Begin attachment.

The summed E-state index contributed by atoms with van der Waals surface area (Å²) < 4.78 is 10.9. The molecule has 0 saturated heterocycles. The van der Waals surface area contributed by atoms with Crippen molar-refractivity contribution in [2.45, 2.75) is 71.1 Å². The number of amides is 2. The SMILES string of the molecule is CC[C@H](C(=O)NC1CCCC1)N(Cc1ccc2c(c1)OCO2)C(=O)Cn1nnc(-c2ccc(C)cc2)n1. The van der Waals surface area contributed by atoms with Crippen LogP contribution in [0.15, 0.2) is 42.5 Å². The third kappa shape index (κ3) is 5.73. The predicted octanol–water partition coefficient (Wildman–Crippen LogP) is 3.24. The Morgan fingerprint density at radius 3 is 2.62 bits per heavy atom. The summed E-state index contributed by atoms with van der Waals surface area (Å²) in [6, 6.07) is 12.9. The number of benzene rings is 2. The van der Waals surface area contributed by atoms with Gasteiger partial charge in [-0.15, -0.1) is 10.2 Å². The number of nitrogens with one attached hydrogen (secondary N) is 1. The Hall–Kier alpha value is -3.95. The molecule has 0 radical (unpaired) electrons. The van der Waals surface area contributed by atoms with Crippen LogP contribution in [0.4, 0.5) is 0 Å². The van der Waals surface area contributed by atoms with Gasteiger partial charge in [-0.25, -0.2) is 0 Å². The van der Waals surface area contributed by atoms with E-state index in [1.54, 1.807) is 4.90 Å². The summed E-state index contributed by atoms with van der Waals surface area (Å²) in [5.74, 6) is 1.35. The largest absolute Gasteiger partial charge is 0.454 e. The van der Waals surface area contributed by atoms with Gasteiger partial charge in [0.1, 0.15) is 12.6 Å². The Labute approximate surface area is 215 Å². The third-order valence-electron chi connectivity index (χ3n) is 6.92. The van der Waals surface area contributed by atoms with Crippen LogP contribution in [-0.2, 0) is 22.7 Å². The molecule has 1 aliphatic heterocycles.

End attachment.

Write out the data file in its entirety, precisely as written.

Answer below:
The summed E-state index contributed by atoms with van der Waals surface area (Å²) < 4.78 is 10.9. The molecule has 0 saturated heterocycles. The van der Waals surface area contributed by atoms with Crippen molar-refractivity contribution in [2.45, 2.75) is 71.1 Å². The number of amides is 2. The SMILES string of the molecule is CC[C@H](C(=O)NC1CCCC1)N(Cc1ccc2c(c1)OCO2)C(=O)Cn1nnc(-c2ccc(C)cc2)n1. The van der Waals surface area contributed by atoms with Crippen LogP contribution in [0.15, 0.2) is 42.5 Å². The third kappa shape index (κ3) is 5.73. The predicted octanol–water partition coefficient (Wildman–Crippen LogP) is 3.24. The Morgan fingerprint density at radius 3 is 2.62 bits per heavy atom. The summed E-state index contributed by atoms with van der Waals surface area (Å²) in [6, 6.07) is 12.9. The number of benzene rings is 2. The van der Waals surface area contributed by atoms with Gasteiger partial charge in [-0.15, -0.1) is 10.2 Å². The number of nitrogens with one attached hydrogen (secondary N) is 1. The Hall–Kier alpha value is -3.95. The molecule has 0 radical (unpaired) electrons. The van der Waals surface area contributed by atoms with Crippen LogP contribution in [0.4, 0.5) is 0 Å². The van der Waals surface area contributed by atoms with Gasteiger partial charge in [-0.25, -0.2) is 0 Å². The van der Waals surface area contributed by atoms with E-state index in [1.54, 1.807) is 4.90 Å². The summed E-state index contributed by atoms with van der Waals surface area (Å²) in [5.74, 6) is 1.35. The largest absolute Gasteiger partial charge is 0.454 e. The van der Waals surface area contributed by atoms with Gasteiger partial charge in [0.1, 0.15) is 12.6 Å². The Labute approximate surface area is 215 Å². The third-order valence-electron chi connectivity index (χ3n) is 6.92. The van der Waals surface area contributed by atoms with Crippen LogP contribution in [-0.2, 0) is 22.7 Å². The molecule has 1 aliphatic heterocycles.